I am considering weight-loss surgery. How do I know if I qualify?
This option is for people who have a BMI of 35 or higher and have tried many diets and exercise programs. If you are interested in surgery, the next step is to attend an informational seminar held by the surgeon to learn more about the options and if you are an appropriate candidate.
What are the routine tests before surgery?
Common, routine testing such as pulmonary function, echocardiogram, sleep studies, GI evaluation, or cardiology evaluation may be requested. There are also other standard laboratory tests done prior to surgery. The best way to avoid complications is to take control of any potential health risks prior to surgery. It is important to know if your thyroid function is adequate, or if you need to take special steps to control blood sugar. Because surgery increases cardiac stress, your heart will be thoroughly evaluated.
What can I do before the appointment to speed up the process of getting ready for surgery?
- Select a primary care physician if you do not already have one, and establish a relationship with him or her. Work with your physician to ensure that your routine health maintenance testing is current. For example, women may have a pap smear, and if over 40 years of age, a breast exam. And for men, this may include a prostate specific antigen test (PSA).
- Make a list of all the diets you have tried (a diet history) and bring it to your doctor.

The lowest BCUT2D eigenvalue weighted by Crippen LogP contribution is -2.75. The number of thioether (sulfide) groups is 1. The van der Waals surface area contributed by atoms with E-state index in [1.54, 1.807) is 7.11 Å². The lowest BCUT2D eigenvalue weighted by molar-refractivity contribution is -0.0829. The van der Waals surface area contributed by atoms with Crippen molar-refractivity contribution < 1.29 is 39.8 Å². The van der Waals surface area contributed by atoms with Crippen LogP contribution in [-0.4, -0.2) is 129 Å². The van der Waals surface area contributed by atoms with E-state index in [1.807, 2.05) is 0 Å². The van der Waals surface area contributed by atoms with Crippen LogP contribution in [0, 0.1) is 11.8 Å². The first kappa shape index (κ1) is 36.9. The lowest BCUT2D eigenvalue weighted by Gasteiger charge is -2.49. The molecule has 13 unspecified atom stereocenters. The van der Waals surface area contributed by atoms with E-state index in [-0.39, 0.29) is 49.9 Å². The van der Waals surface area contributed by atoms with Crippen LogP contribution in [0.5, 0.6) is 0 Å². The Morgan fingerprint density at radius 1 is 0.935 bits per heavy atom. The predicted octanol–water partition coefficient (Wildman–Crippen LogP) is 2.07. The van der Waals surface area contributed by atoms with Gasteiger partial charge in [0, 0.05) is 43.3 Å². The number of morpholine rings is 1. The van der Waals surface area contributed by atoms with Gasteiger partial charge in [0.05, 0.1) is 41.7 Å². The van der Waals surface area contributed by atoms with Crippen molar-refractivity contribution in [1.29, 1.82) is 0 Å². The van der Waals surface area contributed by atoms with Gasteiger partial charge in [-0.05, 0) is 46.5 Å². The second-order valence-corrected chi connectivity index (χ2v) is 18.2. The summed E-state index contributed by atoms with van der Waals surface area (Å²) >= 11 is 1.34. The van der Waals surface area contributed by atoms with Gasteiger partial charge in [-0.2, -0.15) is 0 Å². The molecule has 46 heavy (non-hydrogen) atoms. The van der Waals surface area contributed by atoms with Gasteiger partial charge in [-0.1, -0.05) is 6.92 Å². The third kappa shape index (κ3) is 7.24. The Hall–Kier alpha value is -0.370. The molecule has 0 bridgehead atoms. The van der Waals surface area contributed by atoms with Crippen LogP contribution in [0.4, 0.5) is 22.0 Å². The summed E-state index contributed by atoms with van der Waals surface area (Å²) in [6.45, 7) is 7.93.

- Bring any pertinent medical data to your appointment with the surgeon – this includes reports of special tests (echocardiogram, sleep study, etc.) or a hospital discharge summary if you have been in the hospital.
- Bring a list of your medications with dose and schedule.
- Stop smoking. Surgical patients who use tobacco products are at a higher surgical risk.
What is the right amount of exercise after weight-loss surgery?
Many patients are hesitant about exercising after surgery, but exercise is an essential component of success after surgery. Exercise begins on the afternoon of surgery – the patient must be out of bed and walking. The goal is to walk farther on the next day, and progressively farther every day after that, including the first few weeks at home. Patients are often released from medical restrictions and encouraged to begin exercising about two weeks after surgery, limited only by the level of wound discomfort. The type of exercise is dictated by the patient’s overall condition. Some patients who have severe knee problems cannot walk well, but may be able to swim or bicycle. Many patients begin with low-stress forms of exercise and are encouraged to progress to more vigorous activity when they are able.
Will I get a copy of suggested eating patterns and food choices after surgery?
We will provide patients with materials that clearly outline expectations regarding diet and guidelines for the best outcome based on your surgical procedure. After surgery, health and weight loss are highly dependent on patient compliance with these guidelines. You must do your part by restricting high-calorie foods, avoiding sugar, snacks and fats, and strictly following the guidelines set by your surgeon.